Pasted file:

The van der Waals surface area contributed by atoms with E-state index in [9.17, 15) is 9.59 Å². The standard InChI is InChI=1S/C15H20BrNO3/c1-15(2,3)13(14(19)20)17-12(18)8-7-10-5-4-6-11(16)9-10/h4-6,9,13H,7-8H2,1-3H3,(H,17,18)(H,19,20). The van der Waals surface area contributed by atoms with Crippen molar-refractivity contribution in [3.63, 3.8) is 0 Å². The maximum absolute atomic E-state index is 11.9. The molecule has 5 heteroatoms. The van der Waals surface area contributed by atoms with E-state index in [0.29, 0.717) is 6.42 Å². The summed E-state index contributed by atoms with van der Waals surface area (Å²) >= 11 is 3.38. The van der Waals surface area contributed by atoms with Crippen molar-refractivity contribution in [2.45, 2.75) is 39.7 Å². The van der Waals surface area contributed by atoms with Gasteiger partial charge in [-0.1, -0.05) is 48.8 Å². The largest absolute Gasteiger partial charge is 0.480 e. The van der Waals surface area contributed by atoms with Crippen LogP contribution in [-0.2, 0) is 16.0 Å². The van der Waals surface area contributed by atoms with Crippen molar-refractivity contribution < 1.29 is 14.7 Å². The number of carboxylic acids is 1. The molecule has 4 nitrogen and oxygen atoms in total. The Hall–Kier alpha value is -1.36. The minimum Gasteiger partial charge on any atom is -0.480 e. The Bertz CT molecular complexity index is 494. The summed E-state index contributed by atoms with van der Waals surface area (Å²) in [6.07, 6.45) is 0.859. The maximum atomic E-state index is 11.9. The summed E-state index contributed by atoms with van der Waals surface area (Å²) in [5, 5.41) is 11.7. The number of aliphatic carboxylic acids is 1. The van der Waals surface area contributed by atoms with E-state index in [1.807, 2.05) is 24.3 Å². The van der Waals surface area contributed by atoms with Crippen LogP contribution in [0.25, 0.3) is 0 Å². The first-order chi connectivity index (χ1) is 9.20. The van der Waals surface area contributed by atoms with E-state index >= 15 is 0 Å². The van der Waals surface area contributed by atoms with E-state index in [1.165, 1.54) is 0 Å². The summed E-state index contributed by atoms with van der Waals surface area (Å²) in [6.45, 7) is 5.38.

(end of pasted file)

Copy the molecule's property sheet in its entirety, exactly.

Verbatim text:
The van der Waals surface area contributed by atoms with E-state index in [9.17, 15) is 9.59 Å². The standard InChI is InChI=1S/C15H20BrNO3/c1-15(2,3)13(14(19)20)17-12(18)8-7-10-5-4-6-11(16)9-10/h4-6,9,13H,7-8H2,1-3H3,(H,17,18)(H,19,20). The van der Waals surface area contributed by atoms with Crippen molar-refractivity contribution in [3.63, 3.8) is 0 Å². The maximum absolute atomic E-state index is 11.9. The molecule has 5 heteroatoms. The van der Waals surface area contributed by atoms with E-state index in [0.29, 0.717) is 6.42 Å². The summed E-state index contributed by atoms with van der Waals surface area (Å²) >= 11 is 3.38. The van der Waals surface area contributed by atoms with Crippen molar-refractivity contribution in [2.45, 2.75) is 39.7 Å². The van der Waals surface area contributed by atoms with Gasteiger partial charge in [-0.1, -0.05) is 48.8 Å². The largest absolute Gasteiger partial charge is 0.480 e. The van der Waals surface area contributed by atoms with Crippen LogP contribution in [-0.2, 0) is 16.0 Å². The van der Waals surface area contributed by atoms with Crippen molar-refractivity contribution < 1.29 is 14.7 Å². The number of carboxylic acids is 1. The molecule has 4 nitrogen and oxygen atoms in total. The Hall–Kier alpha value is -1.36. The minimum Gasteiger partial charge on any atom is -0.480 e. The Bertz CT molecular complexity index is 494. The summed E-state index contributed by atoms with van der Waals surface area (Å²) in [6.07, 6.45) is 0.859. The maximum atomic E-state index is 11.9. The summed E-state index contributed by atoms with van der Waals surface area (Å²) in [5, 5.41) is 11.7. The number of aliphatic carboxylic acids is 1. The van der Waals surface area contributed by atoms with E-state index in [1.807, 2.05) is 24.3 Å². The van der Waals surface area contributed by atoms with Crippen LogP contribution in [0.25, 0.3) is 0 Å². The first-order chi connectivity index (χ1) is 9.20. The van der Waals surface area contributed by atoms with E-state index >= 15 is 0 Å². The van der Waals surface area contributed by atoms with E-state index in [1.165, 1.54) is 0 Å². The summed E-state index contributed by atoms with van der Waals surface area (Å²) in [6.45, 7) is 5.38.